But, of course, I didn’t decide to just build a new house. No, I decided to tear down the existing house (yep, that’s it there in the picture) I have lived in for almost 15 years and build my new house on the existing lot. Again, not sure what I was thinking. I obviously didn’t contemplate the fact that this would mean moving twice, but that’s a story for another post. Anyway, the good news is that my house building project has inspired me to think about how building a house is a lot like building CRM…

Wednesday, July 8, 2015

Data Quality Do’s and Don’ts – Part 6: The CRM Wreck

Having worked with almost a hundred firms to help them achieve and enhance CRM success over the last 8 years, the biggest challenge we always seem to run into is CRM adoption. Firms consistently tell us that their CRM system is literally a ‘wreck’ due, in large part, to poor participation.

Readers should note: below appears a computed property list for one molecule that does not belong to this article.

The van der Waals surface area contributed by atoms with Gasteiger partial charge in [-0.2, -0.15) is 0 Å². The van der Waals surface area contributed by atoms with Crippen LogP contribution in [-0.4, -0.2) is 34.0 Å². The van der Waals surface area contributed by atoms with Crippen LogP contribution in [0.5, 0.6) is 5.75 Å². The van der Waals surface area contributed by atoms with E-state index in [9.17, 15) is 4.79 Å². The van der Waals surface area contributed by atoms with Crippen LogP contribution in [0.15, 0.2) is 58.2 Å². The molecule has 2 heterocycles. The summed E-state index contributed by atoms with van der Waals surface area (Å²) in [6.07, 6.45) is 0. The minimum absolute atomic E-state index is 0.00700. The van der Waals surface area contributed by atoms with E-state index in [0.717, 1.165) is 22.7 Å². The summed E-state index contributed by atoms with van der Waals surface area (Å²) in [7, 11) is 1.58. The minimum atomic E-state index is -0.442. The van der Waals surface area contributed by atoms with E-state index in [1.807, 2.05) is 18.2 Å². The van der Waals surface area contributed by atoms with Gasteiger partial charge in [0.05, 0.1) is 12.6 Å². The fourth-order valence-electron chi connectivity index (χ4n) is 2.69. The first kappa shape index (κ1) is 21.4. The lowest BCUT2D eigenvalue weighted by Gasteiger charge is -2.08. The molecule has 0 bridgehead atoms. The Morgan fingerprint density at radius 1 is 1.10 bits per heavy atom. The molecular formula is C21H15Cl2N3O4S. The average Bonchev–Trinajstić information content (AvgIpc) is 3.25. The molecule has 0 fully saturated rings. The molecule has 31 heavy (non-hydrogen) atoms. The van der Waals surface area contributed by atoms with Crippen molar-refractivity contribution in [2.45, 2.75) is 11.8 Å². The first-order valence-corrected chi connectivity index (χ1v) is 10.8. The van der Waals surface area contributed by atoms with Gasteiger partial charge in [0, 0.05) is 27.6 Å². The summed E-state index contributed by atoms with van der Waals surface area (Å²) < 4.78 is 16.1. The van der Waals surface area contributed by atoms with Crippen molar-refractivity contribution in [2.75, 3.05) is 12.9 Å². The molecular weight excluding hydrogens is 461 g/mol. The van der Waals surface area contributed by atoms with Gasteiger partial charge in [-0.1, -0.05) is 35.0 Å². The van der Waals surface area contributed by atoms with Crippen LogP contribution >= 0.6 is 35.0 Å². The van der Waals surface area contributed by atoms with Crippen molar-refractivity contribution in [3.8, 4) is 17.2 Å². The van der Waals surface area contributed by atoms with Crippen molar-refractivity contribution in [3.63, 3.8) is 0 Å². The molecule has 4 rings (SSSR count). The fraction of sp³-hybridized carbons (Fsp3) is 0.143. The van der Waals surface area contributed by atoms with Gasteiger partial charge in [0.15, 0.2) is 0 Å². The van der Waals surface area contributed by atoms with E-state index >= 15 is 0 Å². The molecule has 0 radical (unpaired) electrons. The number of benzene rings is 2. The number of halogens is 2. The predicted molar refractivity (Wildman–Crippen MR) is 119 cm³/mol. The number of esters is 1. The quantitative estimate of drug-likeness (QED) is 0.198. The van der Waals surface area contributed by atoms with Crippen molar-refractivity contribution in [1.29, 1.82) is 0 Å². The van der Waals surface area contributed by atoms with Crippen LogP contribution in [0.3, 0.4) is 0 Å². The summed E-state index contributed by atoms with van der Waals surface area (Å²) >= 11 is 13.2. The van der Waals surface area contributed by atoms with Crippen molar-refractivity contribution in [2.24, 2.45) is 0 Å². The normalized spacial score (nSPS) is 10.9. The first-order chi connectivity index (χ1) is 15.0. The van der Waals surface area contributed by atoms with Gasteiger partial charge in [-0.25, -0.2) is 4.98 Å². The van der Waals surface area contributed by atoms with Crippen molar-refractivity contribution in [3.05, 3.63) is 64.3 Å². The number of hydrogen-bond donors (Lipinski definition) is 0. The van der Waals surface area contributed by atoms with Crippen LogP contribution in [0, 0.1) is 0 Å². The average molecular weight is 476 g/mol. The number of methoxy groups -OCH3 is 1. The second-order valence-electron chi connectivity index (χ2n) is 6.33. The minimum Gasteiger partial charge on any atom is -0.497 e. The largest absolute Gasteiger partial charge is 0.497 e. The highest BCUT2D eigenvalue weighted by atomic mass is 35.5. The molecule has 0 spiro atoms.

These firms frequently say that in the beginning of the CRM deployment, everything seemed to be running fine. They purchased the right system and implemented it without a hitch. The system was firing on all cylinders, but then at some point they seemed to hit a wall with adoption.

Down the road, this seems to become an issue for almost every firm. In fact, we ran into this exact scenario just last week. After investing thousands of dollars and hundreds of hours of time into their CRM implementation, the firm just can't get the partners to take the wheel. 

While it can be tempting for some rubberneckers to simply do a drive-by and observe this type of CRM car-nage, we think it’s more helpful to put on the brakes and actually analyze a CRM crash to help a firm shift gears and accelerate change…